Atriplex canescens

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Atriplex canescens
Scientific classification
Kingdom: Plantae
(unranked): Angiosperms
(unranked): Eudicots
(unranked): Core eudicots
Order: Caryophyllales
Family: Amaranthaceae
Genus: Atriplex
Species: A. canescens
Binomial name
Atriplex canescens
(Pursh) Nutt.

Atriplex canescens, Chamiso, Chamiza, Four wing saltbush, Four-wing saltbush, and Fourwing saltbush, is a species of evergreen shrub in the Amaranthaceae family, which is native to the western and mid-western United States.

Description[edit]

Atriplex canescens has a highly variable form, and readily hybridizes with several other species in the Atriplex genus. The degree of polyploidy also results in variations in form. Its height can vary from 1 foot to 10 feet, but 2 to 4 feet is most common. The leaves are thin and 0.5 to 2 inches long.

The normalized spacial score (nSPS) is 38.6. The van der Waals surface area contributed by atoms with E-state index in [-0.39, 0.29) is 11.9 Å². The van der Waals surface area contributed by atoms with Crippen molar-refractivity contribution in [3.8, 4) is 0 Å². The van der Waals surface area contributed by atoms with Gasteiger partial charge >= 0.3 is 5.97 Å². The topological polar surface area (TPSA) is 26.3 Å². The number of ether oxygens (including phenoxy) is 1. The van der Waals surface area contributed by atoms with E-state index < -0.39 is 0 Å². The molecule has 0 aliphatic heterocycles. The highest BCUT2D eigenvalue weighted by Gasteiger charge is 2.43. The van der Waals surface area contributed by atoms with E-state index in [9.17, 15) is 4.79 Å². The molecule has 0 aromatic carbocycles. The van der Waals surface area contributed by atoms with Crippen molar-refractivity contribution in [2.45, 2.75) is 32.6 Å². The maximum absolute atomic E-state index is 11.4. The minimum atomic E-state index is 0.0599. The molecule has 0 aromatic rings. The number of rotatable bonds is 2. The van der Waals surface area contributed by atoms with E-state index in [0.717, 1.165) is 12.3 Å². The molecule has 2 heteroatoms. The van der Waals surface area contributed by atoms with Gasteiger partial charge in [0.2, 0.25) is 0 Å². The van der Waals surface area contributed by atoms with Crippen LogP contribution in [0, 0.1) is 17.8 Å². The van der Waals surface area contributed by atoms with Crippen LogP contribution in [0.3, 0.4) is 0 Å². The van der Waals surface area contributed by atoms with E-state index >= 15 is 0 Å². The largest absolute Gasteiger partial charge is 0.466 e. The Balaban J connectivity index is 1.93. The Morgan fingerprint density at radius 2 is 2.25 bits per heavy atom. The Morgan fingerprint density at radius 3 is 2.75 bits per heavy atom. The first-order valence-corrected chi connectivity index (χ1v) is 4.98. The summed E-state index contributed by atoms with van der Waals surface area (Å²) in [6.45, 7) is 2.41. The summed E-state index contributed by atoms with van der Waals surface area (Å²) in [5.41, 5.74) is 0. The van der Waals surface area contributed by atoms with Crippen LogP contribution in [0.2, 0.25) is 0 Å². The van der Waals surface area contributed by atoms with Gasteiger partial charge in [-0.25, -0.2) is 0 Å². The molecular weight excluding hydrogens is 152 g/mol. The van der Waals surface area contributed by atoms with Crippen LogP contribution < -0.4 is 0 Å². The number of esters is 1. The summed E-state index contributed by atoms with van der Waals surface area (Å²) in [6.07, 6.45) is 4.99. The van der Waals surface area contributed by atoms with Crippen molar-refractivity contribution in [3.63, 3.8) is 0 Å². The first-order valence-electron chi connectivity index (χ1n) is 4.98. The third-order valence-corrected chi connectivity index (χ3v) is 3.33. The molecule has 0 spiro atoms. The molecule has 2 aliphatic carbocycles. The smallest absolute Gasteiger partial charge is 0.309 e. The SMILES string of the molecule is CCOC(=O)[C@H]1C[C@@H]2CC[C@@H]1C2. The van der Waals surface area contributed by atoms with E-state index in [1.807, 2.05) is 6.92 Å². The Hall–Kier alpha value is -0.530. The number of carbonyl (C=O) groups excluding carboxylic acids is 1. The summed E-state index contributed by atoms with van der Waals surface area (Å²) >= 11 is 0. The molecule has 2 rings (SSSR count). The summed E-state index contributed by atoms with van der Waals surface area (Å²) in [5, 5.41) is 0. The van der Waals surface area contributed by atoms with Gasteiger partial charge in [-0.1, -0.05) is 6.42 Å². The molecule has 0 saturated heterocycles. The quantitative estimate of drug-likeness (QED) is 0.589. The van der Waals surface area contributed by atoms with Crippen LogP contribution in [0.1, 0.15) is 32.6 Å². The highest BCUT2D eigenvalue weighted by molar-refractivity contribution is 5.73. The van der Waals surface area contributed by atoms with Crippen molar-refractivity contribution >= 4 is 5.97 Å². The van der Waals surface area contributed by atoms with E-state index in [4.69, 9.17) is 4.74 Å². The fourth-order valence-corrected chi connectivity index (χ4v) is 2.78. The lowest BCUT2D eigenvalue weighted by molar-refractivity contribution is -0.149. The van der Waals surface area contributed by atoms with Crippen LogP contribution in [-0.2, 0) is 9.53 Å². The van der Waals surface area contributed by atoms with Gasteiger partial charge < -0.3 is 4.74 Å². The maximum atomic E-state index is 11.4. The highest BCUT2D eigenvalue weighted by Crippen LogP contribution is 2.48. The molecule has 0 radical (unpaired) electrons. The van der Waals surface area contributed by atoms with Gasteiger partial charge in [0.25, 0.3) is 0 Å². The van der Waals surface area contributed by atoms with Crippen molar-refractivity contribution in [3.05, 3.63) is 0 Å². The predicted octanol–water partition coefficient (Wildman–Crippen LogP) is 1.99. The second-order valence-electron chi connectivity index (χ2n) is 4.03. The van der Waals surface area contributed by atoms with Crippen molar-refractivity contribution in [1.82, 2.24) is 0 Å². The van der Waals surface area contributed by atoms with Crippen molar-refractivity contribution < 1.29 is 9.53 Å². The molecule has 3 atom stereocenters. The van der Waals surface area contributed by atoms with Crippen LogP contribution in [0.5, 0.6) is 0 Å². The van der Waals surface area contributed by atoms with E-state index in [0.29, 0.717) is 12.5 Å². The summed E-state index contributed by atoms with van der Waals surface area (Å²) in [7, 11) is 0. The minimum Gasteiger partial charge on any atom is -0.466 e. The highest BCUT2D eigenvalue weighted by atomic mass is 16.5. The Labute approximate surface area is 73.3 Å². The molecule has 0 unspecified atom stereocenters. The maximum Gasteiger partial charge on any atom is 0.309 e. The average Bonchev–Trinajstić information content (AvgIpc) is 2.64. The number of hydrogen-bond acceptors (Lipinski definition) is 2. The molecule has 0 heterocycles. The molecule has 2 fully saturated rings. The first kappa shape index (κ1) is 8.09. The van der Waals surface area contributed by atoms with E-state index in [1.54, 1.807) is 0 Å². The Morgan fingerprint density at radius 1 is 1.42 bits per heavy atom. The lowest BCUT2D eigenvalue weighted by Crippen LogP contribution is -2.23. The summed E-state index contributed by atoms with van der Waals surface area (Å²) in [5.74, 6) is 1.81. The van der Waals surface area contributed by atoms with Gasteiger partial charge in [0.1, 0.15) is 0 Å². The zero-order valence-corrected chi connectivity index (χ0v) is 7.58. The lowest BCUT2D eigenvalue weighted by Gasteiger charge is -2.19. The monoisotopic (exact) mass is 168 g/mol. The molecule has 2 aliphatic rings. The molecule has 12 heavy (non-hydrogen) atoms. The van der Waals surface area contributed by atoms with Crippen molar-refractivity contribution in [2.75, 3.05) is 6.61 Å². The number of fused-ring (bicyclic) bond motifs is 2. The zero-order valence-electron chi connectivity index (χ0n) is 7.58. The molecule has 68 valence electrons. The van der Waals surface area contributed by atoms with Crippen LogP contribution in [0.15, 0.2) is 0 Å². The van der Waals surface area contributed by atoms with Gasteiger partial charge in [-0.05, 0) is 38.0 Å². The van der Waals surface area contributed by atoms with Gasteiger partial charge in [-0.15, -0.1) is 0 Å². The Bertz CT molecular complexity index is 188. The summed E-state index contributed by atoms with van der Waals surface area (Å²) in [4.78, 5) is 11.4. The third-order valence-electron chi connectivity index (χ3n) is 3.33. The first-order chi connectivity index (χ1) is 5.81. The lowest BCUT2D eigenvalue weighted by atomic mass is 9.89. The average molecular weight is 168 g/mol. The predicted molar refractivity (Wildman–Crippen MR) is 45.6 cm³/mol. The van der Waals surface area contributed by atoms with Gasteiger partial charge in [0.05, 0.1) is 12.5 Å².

It is most readily identified by its fruits, which have four wings at roughly 90 degree angles and are densely packed on long stems.

Dried fruits on a stem, in the desert west of Las Vegas, Nevada

Habitat[edit]

Fourwing saltbush is most common in early succession areas such as disturbed sites and active sand dunes. It is also found in more mature successions dominated by sagebrush—Artemisia tridentata and shadscale.

Uses[edit]

Among the Zuni people, an infusion of dried root and blossoms[1] or a poultice of blossoms is used for ant bites.[2] Twigs are also attached to prayer plumes and sacrificed to the cottontail rabbit to ensure good hunting.[3]

References[edit]

  1. ^ Stevenson, Matilda Coxe 1915 Ethnobotany of the Zuni Indians. SI-BAE Annual Report #30 (p.44)
  2. ^ Camazine, Scott and Robert A. Bye 1980 A Study Of The Medical Ethnobotany Of The Zuni Indians of New Mexico. Journal of Ethnopharmacology 2:365–388 p.384
  3. ^ Stevenson, p.88

External links[edit]